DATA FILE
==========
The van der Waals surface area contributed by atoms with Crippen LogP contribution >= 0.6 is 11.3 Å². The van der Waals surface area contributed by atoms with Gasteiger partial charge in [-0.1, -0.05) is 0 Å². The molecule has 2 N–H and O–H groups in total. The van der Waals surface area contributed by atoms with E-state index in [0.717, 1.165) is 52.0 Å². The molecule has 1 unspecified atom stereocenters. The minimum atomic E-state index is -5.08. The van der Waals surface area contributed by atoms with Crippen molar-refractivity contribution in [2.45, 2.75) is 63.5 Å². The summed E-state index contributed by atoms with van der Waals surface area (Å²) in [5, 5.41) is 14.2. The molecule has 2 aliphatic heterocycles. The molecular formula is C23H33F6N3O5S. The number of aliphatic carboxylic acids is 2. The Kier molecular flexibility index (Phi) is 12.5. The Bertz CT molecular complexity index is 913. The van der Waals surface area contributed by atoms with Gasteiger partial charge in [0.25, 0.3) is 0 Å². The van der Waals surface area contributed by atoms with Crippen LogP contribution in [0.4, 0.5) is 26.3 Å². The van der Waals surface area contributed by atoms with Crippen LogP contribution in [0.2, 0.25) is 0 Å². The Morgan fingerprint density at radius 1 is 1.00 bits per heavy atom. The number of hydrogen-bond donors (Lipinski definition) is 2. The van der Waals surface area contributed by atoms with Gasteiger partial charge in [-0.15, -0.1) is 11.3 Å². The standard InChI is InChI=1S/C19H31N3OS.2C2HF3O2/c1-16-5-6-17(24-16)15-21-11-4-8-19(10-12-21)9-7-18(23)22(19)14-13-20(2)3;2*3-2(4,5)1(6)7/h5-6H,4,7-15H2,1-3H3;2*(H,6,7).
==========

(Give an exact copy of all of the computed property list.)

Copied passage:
The van der Waals surface area contributed by atoms with Crippen LogP contribution >= 0.6 is 11.3 Å². The van der Waals surface area contributed by atoms with Gasteiger partial charge in [-0.1, -0.05) is 0 Å². The molecule has 2 N–H and O–H groups in total. The van der Waals surface area contributed by atoms with E-state index in [0.717, 1.165) is 52.0 Å². The molecule has 1 unspecified atom stereocenters. The minimum atomic E-state index is -5.08. The van der Waals surface area contributed by atoms with Crippen molar-refractivity contribution in [2.45, 2.75) is 63.5 Å². The summed E-state index contributed by atoms with van der Waals surface area (Å²) in [5, 5.41) is 14.2. The molecule has 2 aliphatic heterocycles. The molecular formula is C23H33F6N3O5S. The number of aliphatic carboxylic acids is 2. The Kier molecular flexibility index (Phi) is 12.5. The Bertz CT molecular complexity index is 913. The van der Waals surface area contributed by atoms with Gasteiger partial charge in [0.25, 0.3) is 0 Å². The van der Waals surface area contributed by atoms with Crippen LogP contribution in [0.4, 0.5) is 26.3 Å². The van der Waals surface area contributed by atoms with Crippen LogP contribution in [0.2, 0.25) is 0 Å². The Morgan fingerprint density at radius 1 is 1.00 bits per heavy atom. The number of hydrogen-bond donors (Lipinski definition) is 2. The van der Waals surface area contributed by atoms with Gasteiger partial charge in [-0.15, -0.1) is 11.3 Å². The standard InChI is InChI=1S/C19H31N3OS.2C2HF3O2/c1-16-5-6-17(24-16)15-21-11-4-8-19(10-12-21)9-7-18(23)22(19)14-13-20(2)3;2*3-2(4,5)1(6)7/h5-6H,4,7-15H2,1-3H3;2*(H,6,7).